- If an original reviewer is unavailable, I usually decide whether to invite a new reviewer based on the previous reviews. If the original submission was returned for very minor revisions and is now suitable for publication, I don’t bother sending it to another round of review. If the revisions were fairly minor, but reviewers had some specific concerns, I seek comments from the original reviewer that is available and do the second review myself. If it underwent major revisions or there were significant issues with the original submission, I value a fresh perspective and seek another reviewer.
- When I send the invitation email I mention that the paper is a revision. As a reviewer, I’ve accepted a few review invitations thinking it was an original submission, only to find otherwise. I do sometimes feel a bit annoyed that this wasn’t made clear to me in the review invitation, as it may have affected my decision to accept depending on my availability at the time (reviewing revisions can often be more time-consuming than original submissions).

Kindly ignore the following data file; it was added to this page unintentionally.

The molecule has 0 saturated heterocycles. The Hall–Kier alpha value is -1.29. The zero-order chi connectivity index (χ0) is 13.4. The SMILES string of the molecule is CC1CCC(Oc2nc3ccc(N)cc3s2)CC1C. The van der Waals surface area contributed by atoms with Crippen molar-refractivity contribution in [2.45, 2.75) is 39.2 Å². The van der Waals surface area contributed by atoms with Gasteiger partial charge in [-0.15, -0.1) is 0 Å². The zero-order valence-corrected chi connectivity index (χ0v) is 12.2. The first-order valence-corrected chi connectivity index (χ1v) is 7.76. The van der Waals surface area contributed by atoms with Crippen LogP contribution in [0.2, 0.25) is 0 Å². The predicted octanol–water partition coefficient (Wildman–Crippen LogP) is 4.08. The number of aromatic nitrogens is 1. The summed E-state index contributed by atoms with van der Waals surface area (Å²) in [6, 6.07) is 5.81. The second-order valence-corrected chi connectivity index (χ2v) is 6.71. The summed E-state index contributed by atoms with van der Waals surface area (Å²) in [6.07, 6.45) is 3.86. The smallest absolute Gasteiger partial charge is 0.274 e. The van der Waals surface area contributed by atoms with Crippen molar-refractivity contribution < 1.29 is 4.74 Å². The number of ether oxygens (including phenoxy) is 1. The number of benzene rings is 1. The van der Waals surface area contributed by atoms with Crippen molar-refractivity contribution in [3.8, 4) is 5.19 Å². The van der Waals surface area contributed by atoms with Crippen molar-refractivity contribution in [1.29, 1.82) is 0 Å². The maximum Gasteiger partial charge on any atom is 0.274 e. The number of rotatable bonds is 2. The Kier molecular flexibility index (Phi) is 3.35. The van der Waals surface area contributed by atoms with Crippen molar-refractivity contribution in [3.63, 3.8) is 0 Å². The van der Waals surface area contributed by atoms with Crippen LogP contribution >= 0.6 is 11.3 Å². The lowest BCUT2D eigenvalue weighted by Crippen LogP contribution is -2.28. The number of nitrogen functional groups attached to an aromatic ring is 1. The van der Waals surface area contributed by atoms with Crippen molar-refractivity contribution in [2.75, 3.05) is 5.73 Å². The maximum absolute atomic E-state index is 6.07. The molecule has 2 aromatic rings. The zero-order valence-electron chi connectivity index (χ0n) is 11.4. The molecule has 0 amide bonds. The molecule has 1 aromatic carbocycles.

- When making a decision with the new reviewer’s comments, I take into account that they may be overly critical or have missed some context (see below), and weigh up their recommendation with that of the original reviewer that was available.
- I always state in my review that I wasn’t one of the original reviewers. I do this because I know how frustrating it can be as an author, when you’ve spent weeks on comprehensive revisions, to get a whole lot of new comments that appear to overlook the context of the first revision. Sometimes I will suggest changes that contradict previous revisions, or I might miss some context in the previous revision, so I want the author to know where I’m coming from.